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The Gregori Aminoff Prize

Professor Michael Rossmann receives the Gregori Aminoff Prize from the hands of HM King Carl XVI Gustaf at the Anniversary Meeting of the Royal Swedish Academy of Sciences, March 24,1994. (Photo Lars Falck)

The Royal Swedish Academy of Sciences has awarded the Gregori Aminoff Prize to Professor Michael Rossmann (Purdue University, USA) for his fundamental methodological work on the utilization of noncrystallographic symmetry, with its especially important applications in protein and virus crystallography. The prize was received from HM King Carl XVI Gustaf at the Anniversary meeting of the Academy on March 24, 1994.

During his time at the Medical Research Council (MRC) in Cambridge, England, 1958-1964, Rossmann, together with D. M. Blow, laid the foundations for the "Molecular Replacement" method that has contributed to the determination of the structures of hundreds of macromolecules in laboratories throughout the world. The method utilizes the occurrence of two or more identical or nearly identical structure entities within one unit cell (noncrystallographic symmetry) or in the unit cell of two different crystals. The method has become a very important tool for relating (by rotation and translation functions) the subunits and domains of a protein and for an initial phase determination by using the known structure of a related molecule. In the determination of the structure of a virus particle the method of molecular replacement is of fundamental importance. Rossman has also made important contributions to the processing of diffraction data from special problems in resolving the diffraction pattern. A profile fitting method developed by Rossman has also made it possible to use partially registered intensities.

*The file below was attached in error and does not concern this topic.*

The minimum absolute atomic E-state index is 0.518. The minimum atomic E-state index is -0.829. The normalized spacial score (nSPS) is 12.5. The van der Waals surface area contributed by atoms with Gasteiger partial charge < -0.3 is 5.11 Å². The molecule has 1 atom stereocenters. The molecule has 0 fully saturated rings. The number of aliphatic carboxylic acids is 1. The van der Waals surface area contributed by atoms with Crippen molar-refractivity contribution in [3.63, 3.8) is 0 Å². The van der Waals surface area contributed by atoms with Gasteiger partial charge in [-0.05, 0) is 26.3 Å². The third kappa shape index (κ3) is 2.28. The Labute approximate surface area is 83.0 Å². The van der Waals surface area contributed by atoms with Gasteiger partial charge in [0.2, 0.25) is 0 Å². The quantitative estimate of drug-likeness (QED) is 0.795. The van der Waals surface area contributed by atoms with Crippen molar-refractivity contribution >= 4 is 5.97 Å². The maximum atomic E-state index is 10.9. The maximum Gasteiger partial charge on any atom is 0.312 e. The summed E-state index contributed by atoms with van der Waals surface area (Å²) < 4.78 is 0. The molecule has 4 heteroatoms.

" ... 'Molecular Replacement' method that has contributed to the determination of the structures of hundreds of macromolecules in laboratories throughout the world"

Structural comparisons between related protein molecules is another area where Rossman has made important methodological contributions. This reflects his great interest in molecular evolution. Rossman and collaborators have made a large number of crystallographic structure determinations of proteins and virus particles, work which has also had a significant impact on the research in otherlaboratories. Among these can be noted his work on "Southern Bean Mosaic Virus." This structure gave an important confirmation and understanding of the phenomenon of quasisymmetry of spherical virus particles. Rossmann and collaborators were also the first to solve the structure of an animal virus, the common cold virus in 1985.

The Gregori Aminoff Prize is awarded annually and we invite crystallographers to suggest candidates, without restriction to nationality, to the National Committee of Crystallography, Royal Swedish Academy of Sciences, Box 50005, S-10405 Stockholm, Sweden.

Priority is given to work of pioneering character, which has been of importance to the development of crystallography. Professor Aminoff was very interested in the symmetry and beauty of crystals in a broad sense (he was also a professional artist), and such aspects may also be taken into account. Motivations to the proposals would be most welcome. The names of former winners are listed in the accompanying table.

The Prize of Gregori Aminoff

1979 P. P. Ewald USA
1980 F. W. Zachariasen USA
1981 C. Frank England
1982 G. Hägg Sweden
1983 M. Robertson Scotland
1984 D. Harker USA
1985 A. Guinier France
1986 E. F. Bertaut France
1987 O. Kratky Czechoslovakia
1988 I. Karle USA
1989 A. Magnéli Sweden
1990 J. Dunitz Switzerland
1991 D. Phillips England
1992 M. Woolfson England
1993 C. Shull USA
1994 M. Rossmann USA
Ivar Olovsson
Uppsala U., Sweden